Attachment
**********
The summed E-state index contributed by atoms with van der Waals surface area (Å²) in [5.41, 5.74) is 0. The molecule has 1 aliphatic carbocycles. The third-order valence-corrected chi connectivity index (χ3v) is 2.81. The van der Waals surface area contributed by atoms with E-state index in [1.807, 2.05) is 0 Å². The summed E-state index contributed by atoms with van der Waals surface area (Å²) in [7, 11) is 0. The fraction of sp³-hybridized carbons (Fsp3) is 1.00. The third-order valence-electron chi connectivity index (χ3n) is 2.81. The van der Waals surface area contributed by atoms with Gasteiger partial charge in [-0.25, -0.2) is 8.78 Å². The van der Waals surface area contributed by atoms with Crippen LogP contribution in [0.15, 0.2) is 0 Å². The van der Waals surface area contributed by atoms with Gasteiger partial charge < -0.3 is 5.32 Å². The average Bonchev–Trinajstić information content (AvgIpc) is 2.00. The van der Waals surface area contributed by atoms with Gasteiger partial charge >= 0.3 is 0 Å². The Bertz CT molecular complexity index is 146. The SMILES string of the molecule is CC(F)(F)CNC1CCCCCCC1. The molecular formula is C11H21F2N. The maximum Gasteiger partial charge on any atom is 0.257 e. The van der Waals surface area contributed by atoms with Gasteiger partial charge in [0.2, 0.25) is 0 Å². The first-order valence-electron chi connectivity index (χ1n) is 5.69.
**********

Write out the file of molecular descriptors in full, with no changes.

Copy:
The summed E-state index contributed by atoms with van der Waals surface area (Å²) in [5.41, 5.74) is 0. The molecule has 1 aliphatic carbocycles. The third-order valence-corrected chi connectivity index (χ3v) is 2.81. The van der Waals surface area contributed by atoms with E-state index in [1.807, 2.05) is 0 Å². The summed E-state index contributed by atoms with van der Waals surface area (Å²) in [7, 11) is 0. The fraction of sp³-hybridized carbons (Fsp3) is 1.00. The third-order valence-electron chi connectivity index (χ3n) is 2.81. The van der Waals surface area contributed by atoms with Gasteiger partial charge in [-0.25, -0.2) is 8.78 Å². The van der Waals surface area contributed by atoms with Crippen LogP contribution in [0.15, 0.2) is 0 Å². The van der Waals surface area contributed by atoms with Gasteiger partial charge < -0.3 is 5.32 Å². The average Bonchev–Trinajstić information content (AvgIpc) is 2.00. The van der Waals surface area contributed by atoms with Gasteiger partial charge >= 0.3 is 0 Å². The Bertz CT molecular complexity index is 146. The SMILES string of the molecule is CC(F)(F)CNC1CCCCCCC1. The molecular formula is C11H21F2N. The maximum Gasteiger partial charge on any atom is 0.257 e. The van der Waals surface area contributed by atoms with Gasteiger partial charge in [0.2, 0.25) is 0 Å². The first-order valence-electron chi connectivity index (χ1n) is 5.69.